We did reunite.  Ron went back to the Vet Center for a while.  Today he continues to drink, but less.  When drinking increases I express my concern out loud, without anger – usually – and he cuts back.  I accept that this battle will never end, but we can work to maintain boundaries we can both tolerate.  I also accept that I value his kind heart, his ability to make me laugh, his fidelity, and his unyielding love and acceptance more than complete sobriety.  The pain that leads him to drink does not have to spill into my heart.  I cannot mend it, but I can have compassion for his plight without making it mine.  I can offer support without anger or fear of being controlled.  It is not a fairy tale marriage, not a choice some would make.  But it is the story of our marriage, moving in the general direction of ‘happily ever after’.

                       The End       (but possibilities always continue!)

Lost in the Woods – part 5

Ron and I started spending more time together at the camp on the river.  It was quieter there, and fewer remnants of past troubles had been swept into the corners.  Ron asked me to move back home.  I resisted.  Part of me was not sure I could return to the turmoil.  Another part wanted to gain an ounce of control, make him wait, not let him know I wanted to come back.  I could feel that familiar pull of stubbornness – a tool for self-protection?  I didn’t want to be alone, but I wanted to keep the power of the threat alive.  But who was I kidding, that was all part of why I was here now.  I was tired of the threats, of holding back for fear of betrayal, of my one foot out the door.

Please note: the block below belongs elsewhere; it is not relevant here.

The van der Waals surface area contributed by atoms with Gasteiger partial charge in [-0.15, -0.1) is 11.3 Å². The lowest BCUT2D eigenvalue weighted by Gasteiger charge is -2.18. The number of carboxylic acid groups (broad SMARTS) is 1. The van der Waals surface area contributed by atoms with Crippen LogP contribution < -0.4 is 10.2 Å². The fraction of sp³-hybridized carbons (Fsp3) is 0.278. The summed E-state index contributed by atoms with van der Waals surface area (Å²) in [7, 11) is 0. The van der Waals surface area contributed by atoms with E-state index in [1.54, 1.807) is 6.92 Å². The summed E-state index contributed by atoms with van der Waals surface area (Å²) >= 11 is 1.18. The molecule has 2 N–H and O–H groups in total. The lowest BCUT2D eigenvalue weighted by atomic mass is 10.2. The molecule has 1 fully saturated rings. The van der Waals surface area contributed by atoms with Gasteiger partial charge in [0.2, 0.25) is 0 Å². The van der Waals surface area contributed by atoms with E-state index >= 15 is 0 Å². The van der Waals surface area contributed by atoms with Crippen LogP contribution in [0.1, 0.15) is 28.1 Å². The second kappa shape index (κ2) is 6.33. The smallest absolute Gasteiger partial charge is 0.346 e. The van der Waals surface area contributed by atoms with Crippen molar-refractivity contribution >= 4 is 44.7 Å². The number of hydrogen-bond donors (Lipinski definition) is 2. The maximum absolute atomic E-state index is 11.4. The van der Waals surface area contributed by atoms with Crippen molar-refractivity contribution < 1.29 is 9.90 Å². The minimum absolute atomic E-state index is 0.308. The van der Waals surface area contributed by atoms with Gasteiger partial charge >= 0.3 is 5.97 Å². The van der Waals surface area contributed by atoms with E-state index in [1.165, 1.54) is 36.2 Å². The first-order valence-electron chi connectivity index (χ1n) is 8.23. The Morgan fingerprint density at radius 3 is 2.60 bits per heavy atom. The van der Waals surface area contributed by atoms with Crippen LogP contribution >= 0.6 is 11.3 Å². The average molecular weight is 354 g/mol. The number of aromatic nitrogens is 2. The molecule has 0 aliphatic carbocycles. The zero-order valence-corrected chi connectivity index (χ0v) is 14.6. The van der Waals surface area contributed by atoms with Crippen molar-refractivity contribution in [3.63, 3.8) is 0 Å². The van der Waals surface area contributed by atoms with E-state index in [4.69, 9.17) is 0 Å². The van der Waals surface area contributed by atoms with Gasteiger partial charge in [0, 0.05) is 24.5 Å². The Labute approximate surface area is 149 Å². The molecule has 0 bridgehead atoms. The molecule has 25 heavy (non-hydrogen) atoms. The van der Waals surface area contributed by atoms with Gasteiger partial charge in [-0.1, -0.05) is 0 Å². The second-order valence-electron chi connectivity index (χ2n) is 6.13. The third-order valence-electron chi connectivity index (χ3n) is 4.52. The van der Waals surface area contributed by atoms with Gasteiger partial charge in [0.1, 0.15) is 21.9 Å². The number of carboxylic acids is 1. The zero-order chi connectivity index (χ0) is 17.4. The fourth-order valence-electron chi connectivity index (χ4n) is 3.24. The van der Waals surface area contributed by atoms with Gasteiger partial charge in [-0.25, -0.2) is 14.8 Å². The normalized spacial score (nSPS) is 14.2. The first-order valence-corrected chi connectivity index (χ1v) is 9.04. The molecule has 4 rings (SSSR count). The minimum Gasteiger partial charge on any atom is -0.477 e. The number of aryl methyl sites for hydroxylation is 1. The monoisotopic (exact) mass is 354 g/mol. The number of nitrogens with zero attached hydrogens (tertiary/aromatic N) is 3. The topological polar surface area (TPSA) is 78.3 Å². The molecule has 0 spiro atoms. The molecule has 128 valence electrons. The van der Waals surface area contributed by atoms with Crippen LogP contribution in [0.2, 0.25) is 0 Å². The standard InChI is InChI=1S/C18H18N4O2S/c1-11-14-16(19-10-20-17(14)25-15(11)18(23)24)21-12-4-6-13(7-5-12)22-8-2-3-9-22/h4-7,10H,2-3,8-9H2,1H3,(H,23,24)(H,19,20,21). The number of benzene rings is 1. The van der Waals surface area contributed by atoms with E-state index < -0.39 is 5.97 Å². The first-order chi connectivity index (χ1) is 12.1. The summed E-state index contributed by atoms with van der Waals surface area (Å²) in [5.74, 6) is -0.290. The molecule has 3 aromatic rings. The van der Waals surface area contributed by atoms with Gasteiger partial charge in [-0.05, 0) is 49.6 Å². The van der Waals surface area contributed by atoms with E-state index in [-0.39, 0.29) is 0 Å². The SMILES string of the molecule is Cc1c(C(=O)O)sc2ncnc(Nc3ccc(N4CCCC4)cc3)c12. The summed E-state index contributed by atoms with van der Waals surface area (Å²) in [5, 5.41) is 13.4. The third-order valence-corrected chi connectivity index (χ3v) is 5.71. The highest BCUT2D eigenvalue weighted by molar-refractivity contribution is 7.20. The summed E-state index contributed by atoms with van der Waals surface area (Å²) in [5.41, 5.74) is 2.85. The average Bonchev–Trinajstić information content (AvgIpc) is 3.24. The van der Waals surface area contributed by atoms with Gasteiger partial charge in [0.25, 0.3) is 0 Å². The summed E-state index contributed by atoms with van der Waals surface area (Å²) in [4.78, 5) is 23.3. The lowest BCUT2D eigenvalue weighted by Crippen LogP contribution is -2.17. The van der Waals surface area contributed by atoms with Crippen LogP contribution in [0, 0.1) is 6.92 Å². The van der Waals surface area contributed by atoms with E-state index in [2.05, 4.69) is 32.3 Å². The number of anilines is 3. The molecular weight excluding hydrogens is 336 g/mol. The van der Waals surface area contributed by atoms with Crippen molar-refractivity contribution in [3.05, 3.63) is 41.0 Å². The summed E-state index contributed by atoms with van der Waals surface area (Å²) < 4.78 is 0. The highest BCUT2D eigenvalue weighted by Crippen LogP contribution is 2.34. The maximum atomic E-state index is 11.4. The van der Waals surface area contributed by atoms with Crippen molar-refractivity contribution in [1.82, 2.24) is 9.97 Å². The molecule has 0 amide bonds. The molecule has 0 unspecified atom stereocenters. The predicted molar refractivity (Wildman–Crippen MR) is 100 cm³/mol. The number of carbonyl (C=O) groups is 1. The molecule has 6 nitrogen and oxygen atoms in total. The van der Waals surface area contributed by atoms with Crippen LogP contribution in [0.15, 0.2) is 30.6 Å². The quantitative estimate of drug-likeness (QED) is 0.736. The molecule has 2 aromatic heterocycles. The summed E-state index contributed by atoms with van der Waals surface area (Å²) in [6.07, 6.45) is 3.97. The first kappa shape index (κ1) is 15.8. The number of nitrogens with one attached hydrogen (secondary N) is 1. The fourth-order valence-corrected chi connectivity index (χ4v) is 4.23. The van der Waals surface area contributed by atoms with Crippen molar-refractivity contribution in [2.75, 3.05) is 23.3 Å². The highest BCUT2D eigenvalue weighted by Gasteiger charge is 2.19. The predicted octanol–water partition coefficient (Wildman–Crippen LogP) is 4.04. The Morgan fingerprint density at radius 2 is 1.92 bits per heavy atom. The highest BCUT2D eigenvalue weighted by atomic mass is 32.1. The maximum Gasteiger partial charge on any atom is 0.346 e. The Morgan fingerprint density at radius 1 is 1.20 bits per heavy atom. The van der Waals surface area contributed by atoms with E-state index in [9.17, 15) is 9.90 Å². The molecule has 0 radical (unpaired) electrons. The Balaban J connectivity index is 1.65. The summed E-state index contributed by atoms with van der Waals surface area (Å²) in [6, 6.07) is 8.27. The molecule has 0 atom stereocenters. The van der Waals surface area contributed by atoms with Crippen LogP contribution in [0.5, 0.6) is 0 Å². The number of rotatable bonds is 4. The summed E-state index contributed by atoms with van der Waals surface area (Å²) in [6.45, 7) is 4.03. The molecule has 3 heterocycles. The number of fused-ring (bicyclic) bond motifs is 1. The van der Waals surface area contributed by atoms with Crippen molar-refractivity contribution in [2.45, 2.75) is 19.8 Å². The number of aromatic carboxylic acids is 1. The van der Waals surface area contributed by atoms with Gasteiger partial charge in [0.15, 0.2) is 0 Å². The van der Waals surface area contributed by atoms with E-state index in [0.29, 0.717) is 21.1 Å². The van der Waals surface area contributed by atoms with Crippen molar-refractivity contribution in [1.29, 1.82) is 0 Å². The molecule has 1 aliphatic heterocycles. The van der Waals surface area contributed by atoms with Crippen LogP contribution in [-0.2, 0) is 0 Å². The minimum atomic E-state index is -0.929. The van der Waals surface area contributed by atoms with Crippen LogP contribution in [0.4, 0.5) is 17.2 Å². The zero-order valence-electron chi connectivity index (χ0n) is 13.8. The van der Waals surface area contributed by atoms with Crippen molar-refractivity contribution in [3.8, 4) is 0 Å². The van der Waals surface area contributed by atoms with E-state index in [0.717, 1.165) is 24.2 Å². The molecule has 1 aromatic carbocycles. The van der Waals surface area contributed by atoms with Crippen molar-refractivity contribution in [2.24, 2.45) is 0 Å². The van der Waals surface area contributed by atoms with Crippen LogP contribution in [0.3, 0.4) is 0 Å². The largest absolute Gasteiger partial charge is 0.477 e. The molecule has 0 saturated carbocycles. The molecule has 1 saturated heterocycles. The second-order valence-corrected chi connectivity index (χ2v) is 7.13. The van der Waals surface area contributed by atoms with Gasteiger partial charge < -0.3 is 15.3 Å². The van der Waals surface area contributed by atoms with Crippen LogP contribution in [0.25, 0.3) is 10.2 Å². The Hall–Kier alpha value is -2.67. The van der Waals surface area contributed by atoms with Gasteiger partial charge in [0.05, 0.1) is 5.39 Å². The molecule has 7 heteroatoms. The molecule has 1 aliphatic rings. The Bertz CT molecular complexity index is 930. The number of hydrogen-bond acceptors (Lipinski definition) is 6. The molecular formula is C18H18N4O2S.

I wanted to go back to our home, but I did not want to go back to my role there.  A role I had created to address my fear of being controlled: the role of an angry woman that resembled a bear in the woods!  I knew I did not want to be dependent – but independence was not working either.  I needed to feel connected at a level I had never allowed with Ron, or few others.  How could I connect without risk, without opening the door in my heart that exposed the most fragile part of my being?

I had deep relationships with women friends without this fear.  I could bare deep feelings without fear of being hurt, despite having experienced the mauling of my emotions from other women friends in the past.  What held me back with Ron?  Was it trust?  I trusted that he loved me.  I trusted that he would step in front of a speeding car to save me.  I trusted that his efforts to make changes in his life were sincere – even when he was unsuccessful.  I trusted his desire to make me happy.  I trusted his fidelity.  That’s a lot of trust!  What, exactly, didn’t I trust? 

I knew that answer, on the surface.  I feared that he would never be able to stop chasing his pain away with alcohol.  I wanted him to gain control over the alcohol.  I wanted to gain control over the alcohol!  To tie up all the horrors in a neat little package and send it to the bottom of the sea.  In other words, I wanted to fix his world in order to fix him.  But I knew, knew as a cold hard fact, that I didn’t possess that power.  And maybe he didn’t either. 

The move back took more time.  Before the decision to become a couple again could be made, I needed to know what I wanted from Ron.  I needed to think about how to handle the things there was no guarantee I could have.  My journal was kept busy at all hours.  The kayak floated on the river following the pull of the current or push of the wind as I sat in silence.  The yoga mat hit the floor over and over again.  My paper mentors were pulled from the shelf.  It all helped, but ultimately a decision needed to be made by me, for my one life. 

I could only go back if I gave up my desire for Ron to act the way I wanted him to act.   If I could allow the positive to outweigh the negative.  If I could accept the wounds he harbored that were not going away.  If I could soften my anger and open that door in my heart.